Testing for Imperfect Competition at the Fulton Fish Market
In this article, I report the results of a study of the prices paid by individual buyers at the Fulton fish market in New York City. In principle, this is a highly competitive market in which there should be no predictable price differences across customers who are equally costly to service. The results indicate that different buyers pay different prices for fish of identical quality. For example, Asian buyers pay 7% less for whiting than do white buyers, a result which is inconsistent with the model of perfect competition.
(This abstract was borrowed from another version of this item.)
To our knowledge, this item is not available for
download. To find whether it is available, there are three
1. Check below under "Related research" whether another version of this item is available online.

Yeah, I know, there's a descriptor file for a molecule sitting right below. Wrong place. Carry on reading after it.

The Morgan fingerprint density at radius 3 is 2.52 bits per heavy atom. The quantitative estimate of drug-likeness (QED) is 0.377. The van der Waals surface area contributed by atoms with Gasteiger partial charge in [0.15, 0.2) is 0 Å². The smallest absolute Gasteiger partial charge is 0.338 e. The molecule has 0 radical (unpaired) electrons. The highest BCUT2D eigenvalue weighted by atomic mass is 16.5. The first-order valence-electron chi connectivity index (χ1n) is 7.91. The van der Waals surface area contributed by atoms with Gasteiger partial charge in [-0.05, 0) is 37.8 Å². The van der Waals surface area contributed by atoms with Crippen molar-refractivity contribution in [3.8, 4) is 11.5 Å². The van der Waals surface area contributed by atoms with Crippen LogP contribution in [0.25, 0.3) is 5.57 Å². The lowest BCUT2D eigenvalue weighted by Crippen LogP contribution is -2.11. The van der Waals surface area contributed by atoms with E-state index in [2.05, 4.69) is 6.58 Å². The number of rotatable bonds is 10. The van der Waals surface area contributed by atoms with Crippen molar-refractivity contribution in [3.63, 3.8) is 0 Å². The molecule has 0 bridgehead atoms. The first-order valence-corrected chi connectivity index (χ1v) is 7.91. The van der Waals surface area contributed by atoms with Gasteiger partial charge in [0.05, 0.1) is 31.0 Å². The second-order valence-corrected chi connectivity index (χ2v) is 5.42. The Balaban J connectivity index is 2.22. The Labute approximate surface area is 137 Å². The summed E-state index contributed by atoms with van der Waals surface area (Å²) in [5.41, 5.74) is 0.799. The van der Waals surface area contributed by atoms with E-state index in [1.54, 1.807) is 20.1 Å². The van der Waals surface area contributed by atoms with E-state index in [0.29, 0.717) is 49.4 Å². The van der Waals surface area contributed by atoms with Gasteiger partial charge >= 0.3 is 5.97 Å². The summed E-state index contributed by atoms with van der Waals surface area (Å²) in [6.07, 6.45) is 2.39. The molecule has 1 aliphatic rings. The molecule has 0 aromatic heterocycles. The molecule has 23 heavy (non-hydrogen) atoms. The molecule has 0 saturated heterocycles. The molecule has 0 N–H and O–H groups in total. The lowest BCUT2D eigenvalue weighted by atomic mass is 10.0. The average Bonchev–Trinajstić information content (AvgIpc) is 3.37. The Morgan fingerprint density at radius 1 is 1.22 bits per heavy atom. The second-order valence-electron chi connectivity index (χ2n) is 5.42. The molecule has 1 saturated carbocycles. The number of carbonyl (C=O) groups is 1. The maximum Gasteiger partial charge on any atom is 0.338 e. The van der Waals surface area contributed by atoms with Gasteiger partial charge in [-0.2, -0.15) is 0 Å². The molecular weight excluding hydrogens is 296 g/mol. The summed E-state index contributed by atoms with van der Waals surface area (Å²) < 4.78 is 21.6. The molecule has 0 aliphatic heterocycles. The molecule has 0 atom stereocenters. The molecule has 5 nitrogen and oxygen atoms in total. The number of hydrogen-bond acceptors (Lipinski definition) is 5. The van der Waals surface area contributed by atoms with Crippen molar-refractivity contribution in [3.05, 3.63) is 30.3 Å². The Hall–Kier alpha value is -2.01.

2. Check on the provider's web page whether it is in fact available.
3. Perform a search for a similarly titled item that would be available.
|Date of creation:||1993|
|Date of revision:|
|Contact details of provider:|| Postal: (609) 258-4000|
Phone: (609) 258-4000
Fax: (609) 258-6419
Web page: http://www.princeton.edu/~bcf/
More information through EDIRC
When requesting a correction, please mention this item's handle: RePEc:fth:prinec:137. See general information about how to correct material in RePEc.
For technical questions regarding this item, or to correct its authors, title, abstract, bibliographic or download information, contact: (Thomas Krichel)
If references are entirely missing, you can add them using this form.